WASHINGTON — Previously owned homes sold in May at the fastest pace since November 2009, driven by first-time buyers and indicating budding momentum in the residential real estate market.
Closings on existing properties, which usually occur a month or two after a contract is signed, rose 5.1 percent to a 5.35 million annualized rate, the National Association of Realtors reported Monday in Washington. The median forecast in a Bloomberg survey called for a 5.26 million pace. The share of first-time buyers matched the highest level since September 2012.
Employment gains, rising incomes and still-cheap borrowing costs are combining to propel sales after a period of uneven demand from late 2014 through early this year. The prospect of higher interest rates as the Federal Reserve considers tighter monetary policy may be encouraging more Americans to take the homeownership plunge.
“Incomes are doing better and more people are working,” said Stephen Stanley, chief economist at Amherst Pierpont Securities in Stamford, Connecticut. Stanley correctly forecast May sales. “I would imagine we’ll continue to see better demand from first-time buyers.”
Estimates in the Bloomberg survey of 71 economists ranged from 5.05 million to 5.4 million. April’s pace was revised to 5.09 million from an originally reported 5.04 million.
Excluding November 2009, when demand was bolstered by the expiration of a homebuyer tax credit, sales last month were the strongest in more than eight years.
Compared with a year earlier, purchases increased 5.1 percent in May before adjusting for seasonal variations.
First-time buyers accounted for 32 percent of all purchases in May, up from 27 percent a year earlier.
“The return of first-time buyers in May is an encouraging sign,” Lawrence Yun, NAR chief economist, said in a statement.
The median price of an existing home rose 7.9 percent from May 2014 to $228,700. The appreciation was led by a 10.2 percent year-to-year advance in the West and a 9.4 percent gain in the Midwest.
Prices have been bolstered by a dearth of supply on the market. While the number of previously owned homes for sale rose 1.8 percent in May to 2.3 million, at the current sales pace, it would take 5.1 months to sell those houses. That’s down from 5.2 months at the end of the prior month.
“With inventories still tight, prices are moving up,” Yun said at a press conference as the figures were released. “We need more supply.”
Purchases climbed in all four regions, led by an 11.3 percent gain in the Northeast, the Realtors’ data show.
Sales of existing single-family homes increased 5.6 percent to an annual rate of 4.73 million. Purchases of multifamily properties — including condominiums and townhouses — rose 1.6 percent to a 620,000 pace.
Of all purchases, cash transactions accounted for about 24 percent, the report showed.
“Certainly an improving economy is helping,” Yun said. Realtor confidence and buyer traffic are “solidly up.”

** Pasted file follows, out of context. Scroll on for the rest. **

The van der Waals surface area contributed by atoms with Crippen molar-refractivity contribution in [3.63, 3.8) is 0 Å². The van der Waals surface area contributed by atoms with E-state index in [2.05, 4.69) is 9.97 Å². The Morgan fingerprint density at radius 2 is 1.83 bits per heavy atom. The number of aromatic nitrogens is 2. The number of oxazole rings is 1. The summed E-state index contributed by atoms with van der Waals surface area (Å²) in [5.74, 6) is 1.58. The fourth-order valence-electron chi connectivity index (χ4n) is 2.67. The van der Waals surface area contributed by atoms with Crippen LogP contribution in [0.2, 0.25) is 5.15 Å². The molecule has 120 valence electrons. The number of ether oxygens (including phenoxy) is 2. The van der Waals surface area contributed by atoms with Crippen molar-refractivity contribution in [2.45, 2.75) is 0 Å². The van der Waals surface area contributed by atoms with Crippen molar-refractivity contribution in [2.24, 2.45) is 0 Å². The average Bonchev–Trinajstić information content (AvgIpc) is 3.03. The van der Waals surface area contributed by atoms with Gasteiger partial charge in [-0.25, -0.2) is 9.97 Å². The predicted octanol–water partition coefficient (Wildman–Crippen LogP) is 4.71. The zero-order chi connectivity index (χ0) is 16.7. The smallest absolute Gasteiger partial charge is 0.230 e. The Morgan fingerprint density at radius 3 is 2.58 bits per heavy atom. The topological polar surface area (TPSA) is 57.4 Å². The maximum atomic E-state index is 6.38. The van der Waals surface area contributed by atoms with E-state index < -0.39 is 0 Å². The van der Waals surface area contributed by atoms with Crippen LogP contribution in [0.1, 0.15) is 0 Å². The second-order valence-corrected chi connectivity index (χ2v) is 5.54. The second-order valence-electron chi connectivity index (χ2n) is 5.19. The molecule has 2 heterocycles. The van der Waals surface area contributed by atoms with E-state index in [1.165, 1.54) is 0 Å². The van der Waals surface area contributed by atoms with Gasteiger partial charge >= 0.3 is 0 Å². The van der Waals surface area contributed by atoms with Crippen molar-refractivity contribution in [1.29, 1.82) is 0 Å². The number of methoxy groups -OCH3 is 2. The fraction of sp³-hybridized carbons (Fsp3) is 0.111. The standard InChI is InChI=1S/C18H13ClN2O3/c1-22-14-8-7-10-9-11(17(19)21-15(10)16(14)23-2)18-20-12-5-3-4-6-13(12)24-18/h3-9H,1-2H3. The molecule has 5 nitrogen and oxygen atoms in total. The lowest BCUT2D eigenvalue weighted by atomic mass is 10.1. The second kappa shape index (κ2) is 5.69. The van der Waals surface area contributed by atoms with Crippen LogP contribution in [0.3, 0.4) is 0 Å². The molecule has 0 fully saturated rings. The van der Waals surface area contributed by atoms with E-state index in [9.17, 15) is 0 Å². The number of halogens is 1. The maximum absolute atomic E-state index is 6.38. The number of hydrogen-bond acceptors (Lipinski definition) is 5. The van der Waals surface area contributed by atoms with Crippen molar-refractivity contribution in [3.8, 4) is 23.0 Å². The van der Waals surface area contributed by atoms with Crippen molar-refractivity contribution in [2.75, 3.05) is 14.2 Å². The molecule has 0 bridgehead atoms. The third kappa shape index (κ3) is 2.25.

Distressed sales, comprised of foreclosures and short sales, in which the lender agrees to a transaction for less than the balance of the mortgage, accounted for 10 percent of the total for a third month.
The housing industry has shown gradual gains in the second quarter after the world’s largest economy slumped in the first three months of the year.
While housing starts declined 11.1 percent in May to a 1.04 million annualized rate, that followed a revised 1.17 million pace in April to cap the best back-to-back readings since late 2007, Commerce Department figures showed last week. Permits for future projects rose to the highest level in almost eight years.
Homebuilders are feeling better about the outlook. The National Association of Home Builders/Wells Fargo builder sentiment gauge advanced in June to the highest level since September.
“Current demand exceeds supply in many markets, leading to price appreciation, and the large amount of pent-up demand is gradually translating into additional buyers,” Larry Seay, chief financial officer of Meritage Homes Corp. in Scottsdale, Arizona, said at a June 3 conference hosted by Deutsche Bank.
Relatively low borrowing costs are still supporting would- be buyers who can qualify for credit. The average rate for a 30- year fixed mortgage reached 4.04 percent in the week ended June 11, according to data from McLean, Virginia-based Freddie Mac. While that was the highest rate this year, it’s below the average 4.17 percent for all of 2014.
“Housing overall, given the still-low level of mortgage rates, remains quite affordable,” Federal Reserve Chairwoman Janet Yellen said in a June 17 press conference after the policy makers’ two-day meeting in Washington. At the same time, “anyone who doesn’t have a pristine credit rating finds it very difficult at this point to qualify for a mortgage.”
The central bankers decided at their June meeting to keep the benchmark interest rate near zero, where it’s been since 2008. Most economists surveyed by Bloomberg project the Fed will announce its first rate increase in nine years in September.
Existing home sales, which are tallied only when purchase contracts close. A timelier barometer is new-home purchases, because they are tabulated earlier in the process, when deals are signed.
Economists project those sales rose to a 524,000 pace in May after 517,000 the prior month, according to the Bloomberg survey median ahead of Tuesday’s report from the Commerce Department.
— Jordan Yadoo contributed from New York.